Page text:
It’s just as well for Sony-Columbia that Emmerich, Rodat and Gibson didn’t make a film that painted the French, the Chinese or even the Arabs into ur-SS war criminals. If they had there would probably be official government protests, popular demonstrations and boycotts. But they have still told a big lie about the war that brought the United States into existence, one that feeds an even greater lie about the war and the enemy the U.S. and Britain fought half a century ago. It’s a shameful way to make money.
And it’s particularly insidious when a film that goes to such lengths to avoid anachronism in Revolutionary period clothing, weaponry and battle tactics takes such license with the nature of the war. In the past, Hollywood has played with historical details in order to make a narrative more compelling or the look of a film more appealing. But it has been an unwritten rule of the American film industry that you try to hew vaguely to the generally accepted account of how things were in the past.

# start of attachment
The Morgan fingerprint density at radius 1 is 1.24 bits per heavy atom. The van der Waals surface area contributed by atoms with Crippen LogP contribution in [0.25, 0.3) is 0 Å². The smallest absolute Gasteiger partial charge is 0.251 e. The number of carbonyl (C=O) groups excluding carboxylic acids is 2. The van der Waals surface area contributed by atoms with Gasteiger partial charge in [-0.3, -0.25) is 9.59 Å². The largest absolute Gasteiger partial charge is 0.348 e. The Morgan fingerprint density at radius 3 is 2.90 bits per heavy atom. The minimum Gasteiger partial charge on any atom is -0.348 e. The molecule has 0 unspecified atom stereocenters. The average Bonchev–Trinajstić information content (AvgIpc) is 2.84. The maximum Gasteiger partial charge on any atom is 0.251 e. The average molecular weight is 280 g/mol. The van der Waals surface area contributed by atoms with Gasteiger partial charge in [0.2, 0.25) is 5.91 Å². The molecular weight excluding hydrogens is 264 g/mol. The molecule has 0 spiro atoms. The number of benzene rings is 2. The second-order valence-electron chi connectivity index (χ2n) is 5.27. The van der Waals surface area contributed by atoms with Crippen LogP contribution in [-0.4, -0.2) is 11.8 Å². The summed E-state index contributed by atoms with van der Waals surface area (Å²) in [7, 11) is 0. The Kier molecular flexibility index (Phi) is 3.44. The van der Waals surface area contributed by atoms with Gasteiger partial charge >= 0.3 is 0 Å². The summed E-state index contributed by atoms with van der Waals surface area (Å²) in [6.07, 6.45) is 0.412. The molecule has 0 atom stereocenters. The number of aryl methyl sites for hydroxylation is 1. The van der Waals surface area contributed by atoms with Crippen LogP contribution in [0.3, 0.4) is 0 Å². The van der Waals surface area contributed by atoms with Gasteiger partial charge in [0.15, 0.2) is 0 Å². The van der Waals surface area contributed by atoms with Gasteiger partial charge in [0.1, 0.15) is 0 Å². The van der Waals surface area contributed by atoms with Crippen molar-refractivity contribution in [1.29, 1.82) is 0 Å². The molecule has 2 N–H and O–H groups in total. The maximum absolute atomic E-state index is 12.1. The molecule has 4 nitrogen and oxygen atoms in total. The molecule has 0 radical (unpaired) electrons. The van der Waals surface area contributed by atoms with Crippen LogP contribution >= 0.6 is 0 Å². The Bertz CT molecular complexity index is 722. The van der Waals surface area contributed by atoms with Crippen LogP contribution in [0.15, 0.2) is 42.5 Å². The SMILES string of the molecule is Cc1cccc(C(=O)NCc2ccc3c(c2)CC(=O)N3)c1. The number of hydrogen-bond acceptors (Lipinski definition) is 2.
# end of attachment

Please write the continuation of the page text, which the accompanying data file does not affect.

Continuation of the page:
It’s hard to define, but there is clearly a point where dramatic and poetic license shade into something much more sinister. If you made a film in which the slave trade was shown as two-sided with Africans shown as raiding Europe for slaves to bring to America, or one in which Jews were shown provoking pogroms by drinking the blood of gentile children, you would have passed that point, even if such films were exciting, well acted and starred Gibson.
I don’t blame Gibson so much; he’s only an actor and it’s no surprise when actors either willfully or ignorantly overlook historical accuracy for a good role. (Especially when they receive $25 million for their trouble, as Gibson did for “The Patriot.”) But I’d like to introduce Emmerich and Rodat to the families of those massacred at Oradour.
Jonathan Foreman is a staff writer for the New York Post. More Jonathan Foreman.
Nelson Mandela and his wife Winnie in this undated file picture.
Mandela is accompanied by his former wife Winnie, moments after his release from prison February 11, 1990 after serving 27 years in jail. (Reuters)